The staffs of House and Senate Republican negotiators were expected to work throughout Friday night to “hammer out the details” of the remaining sticking points to a broad energy bill in time for a final conference committee session possibly as early as Monday.

At press time Friday, reports were widespread on Capitol Hill that GOP negotiators’ staffs had resolved or were close to working out the hot-button electricity transmission and ethanol portions of the energy legislation, but still were said to be “far apart” on the tax package, a Senate committee aide told NGI. “It would appear that they’re getting a lot closer on these issues,” electricity and ethanol.

He said he expected the discussions on the energy bill to continue into late Friday. “We don’t expect to receive the text [of the bill] until sometime Saturday.” Staff began working around-the-clock last week after Senate Majority Leader Bill Frist (R-TN) and House Speaker Dennis Hastert (R-IL) put pressure on the lead negotiators to complete their work on the energy bill.

While many energy items were able to be ironed out at the staff level, some issues — such as financial incentives for a proposed Alaska gas pipeline — have become so contentious that they “clearly will have to be worked out” by key House and Senate lawmakers on the conference committee, the aide noted. Another provision with an uncertain future is a provision in the energy bill calling for the federal government to inventory oil and natural gas resources in the Outer Continental Shelf (OCS).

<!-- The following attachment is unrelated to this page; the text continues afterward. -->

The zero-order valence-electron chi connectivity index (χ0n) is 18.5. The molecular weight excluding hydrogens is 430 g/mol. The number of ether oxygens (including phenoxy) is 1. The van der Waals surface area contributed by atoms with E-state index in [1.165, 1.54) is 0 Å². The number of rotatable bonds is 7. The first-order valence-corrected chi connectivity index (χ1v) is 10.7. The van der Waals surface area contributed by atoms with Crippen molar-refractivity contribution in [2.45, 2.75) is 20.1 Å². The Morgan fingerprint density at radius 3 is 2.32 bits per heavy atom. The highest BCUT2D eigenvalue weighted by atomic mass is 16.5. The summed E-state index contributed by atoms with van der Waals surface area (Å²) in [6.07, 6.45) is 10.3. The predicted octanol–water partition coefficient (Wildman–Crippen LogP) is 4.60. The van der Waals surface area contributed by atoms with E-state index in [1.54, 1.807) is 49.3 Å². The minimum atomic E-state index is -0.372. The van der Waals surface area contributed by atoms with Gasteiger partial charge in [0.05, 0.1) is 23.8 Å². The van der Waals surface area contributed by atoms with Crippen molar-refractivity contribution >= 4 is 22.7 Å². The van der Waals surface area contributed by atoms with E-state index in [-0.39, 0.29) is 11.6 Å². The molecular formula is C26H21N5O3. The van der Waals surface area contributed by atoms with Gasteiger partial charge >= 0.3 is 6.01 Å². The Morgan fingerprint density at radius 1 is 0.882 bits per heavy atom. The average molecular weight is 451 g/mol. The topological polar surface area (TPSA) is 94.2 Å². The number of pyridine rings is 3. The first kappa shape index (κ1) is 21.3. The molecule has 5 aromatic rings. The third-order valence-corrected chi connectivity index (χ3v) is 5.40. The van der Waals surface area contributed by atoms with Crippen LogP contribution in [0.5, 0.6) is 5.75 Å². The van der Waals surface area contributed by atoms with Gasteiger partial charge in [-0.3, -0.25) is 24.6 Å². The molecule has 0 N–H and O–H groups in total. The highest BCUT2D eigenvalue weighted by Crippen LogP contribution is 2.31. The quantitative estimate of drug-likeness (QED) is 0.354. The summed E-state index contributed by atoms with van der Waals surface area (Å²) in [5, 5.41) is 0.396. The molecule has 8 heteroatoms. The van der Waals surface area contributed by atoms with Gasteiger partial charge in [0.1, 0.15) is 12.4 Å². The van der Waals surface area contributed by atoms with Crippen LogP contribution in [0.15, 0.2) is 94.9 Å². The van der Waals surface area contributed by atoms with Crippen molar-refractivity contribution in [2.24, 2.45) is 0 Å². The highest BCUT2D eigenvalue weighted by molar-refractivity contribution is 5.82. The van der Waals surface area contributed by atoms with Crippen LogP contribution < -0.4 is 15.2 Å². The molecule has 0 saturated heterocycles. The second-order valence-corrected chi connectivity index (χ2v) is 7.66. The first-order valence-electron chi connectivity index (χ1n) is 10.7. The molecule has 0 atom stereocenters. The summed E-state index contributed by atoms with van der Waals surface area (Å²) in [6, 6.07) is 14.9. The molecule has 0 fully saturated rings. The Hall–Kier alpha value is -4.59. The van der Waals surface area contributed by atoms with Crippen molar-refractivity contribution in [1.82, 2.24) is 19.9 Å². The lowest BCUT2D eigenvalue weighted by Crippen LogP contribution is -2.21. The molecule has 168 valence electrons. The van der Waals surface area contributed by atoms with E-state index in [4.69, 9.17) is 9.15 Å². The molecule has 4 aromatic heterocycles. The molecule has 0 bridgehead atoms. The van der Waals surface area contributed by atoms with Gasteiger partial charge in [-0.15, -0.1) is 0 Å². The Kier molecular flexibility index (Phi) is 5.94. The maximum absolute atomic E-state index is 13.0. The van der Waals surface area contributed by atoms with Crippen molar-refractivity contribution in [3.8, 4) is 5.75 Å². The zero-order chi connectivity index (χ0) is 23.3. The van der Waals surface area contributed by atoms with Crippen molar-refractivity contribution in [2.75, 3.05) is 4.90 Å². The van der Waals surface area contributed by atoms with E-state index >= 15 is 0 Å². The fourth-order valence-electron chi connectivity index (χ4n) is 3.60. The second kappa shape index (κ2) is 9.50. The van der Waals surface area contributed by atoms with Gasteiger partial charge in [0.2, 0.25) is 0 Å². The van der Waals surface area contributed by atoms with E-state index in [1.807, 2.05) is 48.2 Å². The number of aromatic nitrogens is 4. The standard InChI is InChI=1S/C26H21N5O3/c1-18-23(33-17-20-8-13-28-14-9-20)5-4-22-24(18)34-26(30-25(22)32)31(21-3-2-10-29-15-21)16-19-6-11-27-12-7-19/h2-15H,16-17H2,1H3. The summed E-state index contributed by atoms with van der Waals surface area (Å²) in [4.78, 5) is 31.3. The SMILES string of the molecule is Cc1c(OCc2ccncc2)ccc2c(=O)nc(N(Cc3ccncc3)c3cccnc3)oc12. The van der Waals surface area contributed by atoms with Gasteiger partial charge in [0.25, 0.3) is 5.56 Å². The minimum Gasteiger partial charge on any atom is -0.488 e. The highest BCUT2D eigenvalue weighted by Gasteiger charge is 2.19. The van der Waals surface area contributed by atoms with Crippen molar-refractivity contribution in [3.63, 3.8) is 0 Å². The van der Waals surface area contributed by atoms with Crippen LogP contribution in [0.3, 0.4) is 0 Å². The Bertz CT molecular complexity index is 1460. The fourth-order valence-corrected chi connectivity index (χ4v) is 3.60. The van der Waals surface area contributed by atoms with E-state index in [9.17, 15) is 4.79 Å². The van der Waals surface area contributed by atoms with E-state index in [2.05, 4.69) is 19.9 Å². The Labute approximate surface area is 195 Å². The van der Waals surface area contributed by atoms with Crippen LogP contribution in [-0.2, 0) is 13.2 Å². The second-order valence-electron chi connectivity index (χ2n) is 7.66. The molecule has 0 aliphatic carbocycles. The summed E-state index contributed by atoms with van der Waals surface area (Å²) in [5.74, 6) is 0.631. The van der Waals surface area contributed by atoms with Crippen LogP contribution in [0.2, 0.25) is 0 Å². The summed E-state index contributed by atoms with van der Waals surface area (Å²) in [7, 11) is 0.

Of all the incentives being discussed last week, probably the most controversial was a proposed tax credit for gas produced in Alaska and transported over the proposed 3,600-mile Alaska pipeline. Alaska producers contend the tax credit is critical for the construction of the long-line gas system from the North Slope to the Lower 48 states, but top energy negotiators on Capitol Hill, the Bush administration and independent producers oppose the price supports.

Opponents of the tax credit included Chairman Bill Thomas (R-CA) of the House Ways and Means Committee, who was negotiating the tax title of the energy bill, and Sen. Pete Domenici (R-NM), manager of the bill. Domenici was said to support the position of independent producers, who the Energy Information Administration estimated would lose about $60 billion between 2010 and 2025 due to displaced demand for their gas caused by deliveries from Alaska.